Predictive analytics reveal valuable insights regarding consumer behavioral patterns. The data acquired can be the basis for business decisions moving forward. More companies are also turning to predictive analytics to boost event turnout. We’ll show how some of the top corporations of the world are using big data to increase ticket sales and attendee satisfaction.
Predictive Analytics in the Sports Industry
Predictive analytics is now used in various industries, including professional sports leagues. The Houston Astros, for instance, used its analytics to boost ticket sales after turnout for one of its games failed to reach projected numbers. Data was gathered through surveys, and it was determined that turnout was subpar due to many fans being unaware of a scheduled post-game fireworks show. The analytics revealed deficiencies in the team’s marketing department, and the issue was promptly corrected.
The Cleveland Indians had a similar predictive analytics plan in place, taking advantage of big data to determine different ticket offerings. Data from fan surveys also led the team to create a Kid’s Clubhouse, a family-friendly membership program that provided exclusive access to entertainment events.
You can read more about the strategies implemented by the Astros and Indians here.
Predictive Analytics Best Practices
The strategies used by sports teams can be adopted by various other industries for elevating their own ticket sales. Various sports teams routinely study big data to make decisions regarding individual game and season ticket sales. Data can be studied by establishing multiple metrics and key performance indicators. Ticket sales, for instance, can be measured based on factors like:
- Time of week
- Team ranking
- Promotional giveaways
- the opponent the team is matched against
- whether the team won or lost the last game
Non-sport industries can use many of the same metrics above or tweak it to make it fit their field.
Understand Your Demographic More Deeply
Big data allows companies to get to know their demographic at a deeper level. Data can be collected from a number of sources, including email responses, social media activity, and buying patterns. Furthermore, companies can also learn a thing or two about the people the buyers are buying a ticket for if not for themselves. With new beacon technology, companies can even gleam some information about the seated attendees. It can be determined for example, whether the attendee seated in row 4 aisle B is a ticket purchaser or the guest of a buyer.
It doesn’t end there. Companies can also gauge consumer behavior. Perhaps you can track the consumer interaction with sponsors to determine which sponsor product or brand is eliciting the most engagement. Share the data with the companies funding your event to help them raise their own ROI. That, right there, is good buddy-buddy behavior that keeps sponsors on board for the long-term.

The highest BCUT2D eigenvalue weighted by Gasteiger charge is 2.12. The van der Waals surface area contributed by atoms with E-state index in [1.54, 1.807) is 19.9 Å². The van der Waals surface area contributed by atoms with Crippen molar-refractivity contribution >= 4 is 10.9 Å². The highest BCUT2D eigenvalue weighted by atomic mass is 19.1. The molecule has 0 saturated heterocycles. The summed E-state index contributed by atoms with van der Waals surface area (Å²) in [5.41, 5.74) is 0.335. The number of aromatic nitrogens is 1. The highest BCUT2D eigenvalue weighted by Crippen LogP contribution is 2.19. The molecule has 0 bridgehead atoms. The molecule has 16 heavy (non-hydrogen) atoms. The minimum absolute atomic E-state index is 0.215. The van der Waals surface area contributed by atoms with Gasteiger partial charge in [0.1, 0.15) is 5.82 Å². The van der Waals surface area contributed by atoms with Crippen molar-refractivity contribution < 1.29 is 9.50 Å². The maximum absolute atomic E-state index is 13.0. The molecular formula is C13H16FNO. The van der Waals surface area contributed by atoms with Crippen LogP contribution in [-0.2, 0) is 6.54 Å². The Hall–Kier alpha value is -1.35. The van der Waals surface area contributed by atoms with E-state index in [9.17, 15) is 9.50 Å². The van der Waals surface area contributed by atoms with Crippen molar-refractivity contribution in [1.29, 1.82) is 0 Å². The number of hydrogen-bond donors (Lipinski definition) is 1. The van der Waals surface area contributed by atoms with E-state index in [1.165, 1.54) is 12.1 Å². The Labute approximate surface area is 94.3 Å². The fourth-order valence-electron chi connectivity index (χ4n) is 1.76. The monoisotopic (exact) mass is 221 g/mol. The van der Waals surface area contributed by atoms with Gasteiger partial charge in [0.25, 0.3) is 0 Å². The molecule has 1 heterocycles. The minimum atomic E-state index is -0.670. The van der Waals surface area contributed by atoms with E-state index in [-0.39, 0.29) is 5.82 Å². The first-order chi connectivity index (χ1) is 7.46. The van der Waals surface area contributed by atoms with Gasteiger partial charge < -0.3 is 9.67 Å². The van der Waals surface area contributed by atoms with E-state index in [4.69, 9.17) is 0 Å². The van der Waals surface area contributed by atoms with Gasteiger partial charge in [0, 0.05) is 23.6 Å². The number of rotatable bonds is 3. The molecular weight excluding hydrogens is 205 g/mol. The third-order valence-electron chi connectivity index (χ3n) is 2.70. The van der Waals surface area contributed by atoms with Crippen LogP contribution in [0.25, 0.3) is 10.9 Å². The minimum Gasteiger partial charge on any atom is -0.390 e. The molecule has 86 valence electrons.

The offerings and freebies provided on an event app not only increases attendee engagement but also provides valuable data in the process. What can be included in an event app that also doubles as big data? Consider push notifications with customized content, such as:
- special offers for products promoted at the event
- in-seat concession orders
- mid-event surveys
- discount ticket prices for the next event
- instant live guest services
The activity on the app provides further data that can influence decisions for future events. If a particular product received a lot of pre-orders at the last event, for example, then that product or similar ones can receive extra promotion for the next event.
There is a famous saying in business that 80% of business comes from 20% of customers. That 20% are repeat consumers and event attendees who consistently turn to your company over the competitors. What are you doing to retain and expand that loyal customer base? You can acquire data about your current repeat customers. Sports teams, for example, often measure the ratio of one-time ticket buyers vs. frequent season ticket buyers. Metrics to consider include:
- Event attendee rate of customers with a loyalty membership
- Average in-event spending rate of loyalty program members vs non-members
- Average number of guests loyalty members bring vs non-loyal members
The behavioral patterns of loyal members can determine future decisions. Perhaps the attendee rate of loyalty program members, for example, aren’t as high as projected. This can be remedied a number of ways, such as providing a special discount, early bird, or free VIP upgrade as part of the loyalty membership package. These offerings in themselves also serve as yet another form of metrics.
Predictive analytics go beyond raw ticket sale numbers. With big data, you have so much information at your disposal that enables you to know your consumers from the inside out. When you know your audience, you can cater to them in a way that elicits a response.
This is a guest post by Dan McCarthy, Event Manager at JD Parties, an event management company based in the UK. Dan has five years of event project management under his belt. He has worked on many successful events, and currently he shares his knowledge by writing on the company blog. Follow him on Twitter @DanCarthy2.